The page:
Battle of New Orleans

Battle of New Orleans

The War of 1812, sometimes called “the forgotten conflict,” was a confrontation with Great Britain that brought the United States to the verge of bankruptcy and disunion. With the 2015 issuance of the Battle of New Orleans stamp, the Postal Service concludes its commemoration of the bicentennial of a war that ultimately helped forge the nation’s identity and produced the national anthem, “The Star-Spangled Banner.”

The subject of this final stamp is Andrew Jackson’s triumphant victory over the British on January 8, 1815, at the Battle of New Orleans. Using mixed media, stamp artist Greg Harlin, a specialist in historical paintings, depicts American troops and artillery repelling British forces from behind a mile-long defensive earthwork known as Jackson’s line.

The Battle of New Orleans was the most decisive victory in the war for the underdog Americans. The British suffered some 2,000 casualties as they were gunned down while trying to breach Jackson’s line. Jackson instantly became a national hero.

The battle was fought two weeks after the Treaty of Ghent, which essentially declared the war a draw, had been signed in Belgium on December 24. But this news had not reached American shores, and the treaty would not be ratified until February 1815. Jackson’s victory, coming as it did in the final weeks of the war and before the peace treaty was ratified, left Americans with the impression they had won the war as a whole-and had defeated the greatest power in the world.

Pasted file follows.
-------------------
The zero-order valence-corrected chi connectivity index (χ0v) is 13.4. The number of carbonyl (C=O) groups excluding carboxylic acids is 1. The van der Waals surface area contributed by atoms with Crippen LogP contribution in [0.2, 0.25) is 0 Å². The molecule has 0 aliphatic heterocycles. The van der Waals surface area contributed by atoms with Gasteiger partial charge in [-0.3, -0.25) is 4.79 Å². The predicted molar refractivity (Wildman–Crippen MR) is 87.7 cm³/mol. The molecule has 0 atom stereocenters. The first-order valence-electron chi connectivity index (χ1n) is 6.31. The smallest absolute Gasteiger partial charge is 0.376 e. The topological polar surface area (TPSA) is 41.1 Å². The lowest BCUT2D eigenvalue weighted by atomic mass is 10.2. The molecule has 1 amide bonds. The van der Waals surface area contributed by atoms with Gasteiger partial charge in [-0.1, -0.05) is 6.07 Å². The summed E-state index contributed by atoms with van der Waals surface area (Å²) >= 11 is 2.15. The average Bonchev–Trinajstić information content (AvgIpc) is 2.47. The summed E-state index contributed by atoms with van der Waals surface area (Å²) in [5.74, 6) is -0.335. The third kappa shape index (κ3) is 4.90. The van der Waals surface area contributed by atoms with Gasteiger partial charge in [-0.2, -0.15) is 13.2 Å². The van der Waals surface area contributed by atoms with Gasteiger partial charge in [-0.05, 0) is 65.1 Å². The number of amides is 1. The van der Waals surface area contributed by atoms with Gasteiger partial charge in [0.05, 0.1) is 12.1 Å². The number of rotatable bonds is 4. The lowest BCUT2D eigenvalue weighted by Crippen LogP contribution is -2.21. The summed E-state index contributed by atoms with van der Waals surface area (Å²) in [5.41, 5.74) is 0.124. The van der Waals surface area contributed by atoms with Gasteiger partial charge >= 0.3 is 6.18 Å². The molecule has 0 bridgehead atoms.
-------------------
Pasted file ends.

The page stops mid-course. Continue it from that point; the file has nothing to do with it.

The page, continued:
The Battle of New Orleans Forever stamp is now available on usps.com or by clicking here.

Advertisements
Comments are closed.
  • Hello, I'm Benny the Blogger: I'm the world's most famous postal employee. My hobbies are snappy quotes, kite flying and publishing. I was born Jan. 17, 1706, but don't call me old.

  • Subscribe to Your Postal Blog today and join in on the discussion.

  • Click on the earphones above to listen to the latest edition of Your Postal Podcast.

  • Click on the image above to download the latest edition of the USA Philatelic Catalog

  • Want to take Your Postal Blog with you on the go? Click the QR code below and go mobile.

%d bloggers like this: